The Elder is a remarkable tree, and can be identified at this time of year from the multiple headed tiny white flowers that produce a head of flowers all from one stem (panicle). In addition to attracting pollinating insects, ladybirds are often to be found on or near an elder for the presence of green and black aphids that are attracted to the flowers. In turn, birds and bats feed on both the flower heads and insects, and Elder attracts a diverse range of butterfly, moth and fungus – the latter most obviously the edible but highly gelatinous Jelly Ear fungus. I personally err on the side of caution around picking fungus, preferring instead to gather the Elderflower heads that can be consumed when processed, either heads individually when lightly coated in batter and fried), the flowers processed to make a light, highly fragrant sweet cordial or fermented to make a fizzy champagne-like alcoholic homebrew. One only needs to gather one or two dozen dry open flower heads to achieve such a brew, ensuring that all insects are knocked off the stems before processing). There is a wealth of recipes online, but please if you are tempted, do your research and gather responsibly as previously outlined. Flowers left to grow on the Elder will turn over the course of the summer into dark elderberries in early autumn. While these have trace toxic elements and should not be eaten raw, they can be processed to be made into a cordial or dried. Through the process of drying and cooking, toxicity is removed, retaining the rich vitamin C and antibacterial properties which has seen elderberry cordial regarded as a hedgerow staple for making cough syrups.

The Hawthorn (Crataegus monogyna)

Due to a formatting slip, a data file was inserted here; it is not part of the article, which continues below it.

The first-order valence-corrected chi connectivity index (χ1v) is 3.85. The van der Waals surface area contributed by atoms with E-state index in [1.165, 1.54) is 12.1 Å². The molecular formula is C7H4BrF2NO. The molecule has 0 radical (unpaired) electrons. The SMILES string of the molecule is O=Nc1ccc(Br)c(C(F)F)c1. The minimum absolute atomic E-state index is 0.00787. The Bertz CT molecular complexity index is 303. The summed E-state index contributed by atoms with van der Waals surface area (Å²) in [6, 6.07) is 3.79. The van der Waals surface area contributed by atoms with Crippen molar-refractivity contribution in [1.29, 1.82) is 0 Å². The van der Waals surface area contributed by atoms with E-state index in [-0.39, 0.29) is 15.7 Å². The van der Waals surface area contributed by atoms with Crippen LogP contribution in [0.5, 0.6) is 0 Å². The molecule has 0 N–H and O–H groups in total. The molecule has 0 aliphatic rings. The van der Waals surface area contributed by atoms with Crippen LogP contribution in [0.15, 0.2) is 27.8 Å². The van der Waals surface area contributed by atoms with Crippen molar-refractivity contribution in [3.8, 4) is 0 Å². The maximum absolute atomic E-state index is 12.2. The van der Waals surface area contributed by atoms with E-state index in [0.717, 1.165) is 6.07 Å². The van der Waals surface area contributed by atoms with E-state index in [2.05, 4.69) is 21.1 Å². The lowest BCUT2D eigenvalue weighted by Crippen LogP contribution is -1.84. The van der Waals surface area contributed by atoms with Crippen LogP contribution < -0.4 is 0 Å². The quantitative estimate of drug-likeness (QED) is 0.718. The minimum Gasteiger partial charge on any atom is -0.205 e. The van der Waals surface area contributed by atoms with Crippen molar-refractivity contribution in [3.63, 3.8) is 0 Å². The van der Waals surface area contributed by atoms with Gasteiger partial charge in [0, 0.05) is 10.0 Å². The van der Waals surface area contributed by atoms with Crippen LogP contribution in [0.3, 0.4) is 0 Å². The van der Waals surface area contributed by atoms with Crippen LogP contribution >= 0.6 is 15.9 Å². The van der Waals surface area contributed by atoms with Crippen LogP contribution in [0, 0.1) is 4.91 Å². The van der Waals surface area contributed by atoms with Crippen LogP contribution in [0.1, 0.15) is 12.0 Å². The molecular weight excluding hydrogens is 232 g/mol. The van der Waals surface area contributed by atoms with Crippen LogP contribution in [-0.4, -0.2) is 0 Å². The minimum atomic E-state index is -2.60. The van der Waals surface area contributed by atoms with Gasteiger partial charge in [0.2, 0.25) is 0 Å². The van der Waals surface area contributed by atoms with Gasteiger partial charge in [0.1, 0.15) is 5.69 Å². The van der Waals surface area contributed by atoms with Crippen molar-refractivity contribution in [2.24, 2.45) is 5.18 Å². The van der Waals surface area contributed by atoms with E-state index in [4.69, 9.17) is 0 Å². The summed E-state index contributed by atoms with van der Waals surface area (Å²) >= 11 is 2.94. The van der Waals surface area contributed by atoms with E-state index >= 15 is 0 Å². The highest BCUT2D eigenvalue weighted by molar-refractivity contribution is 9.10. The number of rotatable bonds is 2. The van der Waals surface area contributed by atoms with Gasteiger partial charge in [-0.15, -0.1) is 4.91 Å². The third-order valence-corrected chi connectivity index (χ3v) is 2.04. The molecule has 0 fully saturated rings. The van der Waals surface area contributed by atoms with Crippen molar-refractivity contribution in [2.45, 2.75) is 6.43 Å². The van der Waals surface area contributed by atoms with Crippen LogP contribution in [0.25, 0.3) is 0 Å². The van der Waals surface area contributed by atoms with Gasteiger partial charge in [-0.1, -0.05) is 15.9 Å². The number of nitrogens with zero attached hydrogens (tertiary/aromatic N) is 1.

Hawthorns have a long history of being used in hedge planting. The ‘thorn’ of the name indicative of its spikey think branches that interweave, proving ideal in the history of enclosure for dividing up land and discouraging any trespassers through their tightly interwoven branches. Sometimes referred to historically as whitethorn (and so as not to confuse it with the lower-lying blackthorn from which sloe berries can be gathered), the Whitethorn’s white flowers that also gift it the colloquial name of ‘May Tree’, turn into dark red haw berries which are much beloved by birds, and can be used when processed in making a bitterish but tasty jam or jelly that goes well with cooked meats and cheeses. A word of caution though: the Haw berries are a challenge to gather (protective gloves and a lot of patience!). The young green leaves of the Hawthorn that reveal themselves before the blossom can be eaten in early spring, and in past times the hawthorn was also known as the ‘bread and cheese’ tree because of the nutty flavour of the leaves that provided excellent accompaniment to bread and cheese to supplement past rural diets – once the tree flowers, however, the leaves are too bitter to consume. Unlike the fragrant Elder, the hawthorn’s blossoms, well, stink. I might be kind and say an ‘acquired’ scent, but it has in the past been compared to rotten fish. No matter, the smaller garden birds, the Sparrows and Dunnocks, Robins, Blue and Great Tits and Wrens love this tree for its contorted branches in which to hide from predators. The blackbirds that nest in my back garden Elder love the high tips of the Hawthorn from which to sing their morning and evening song.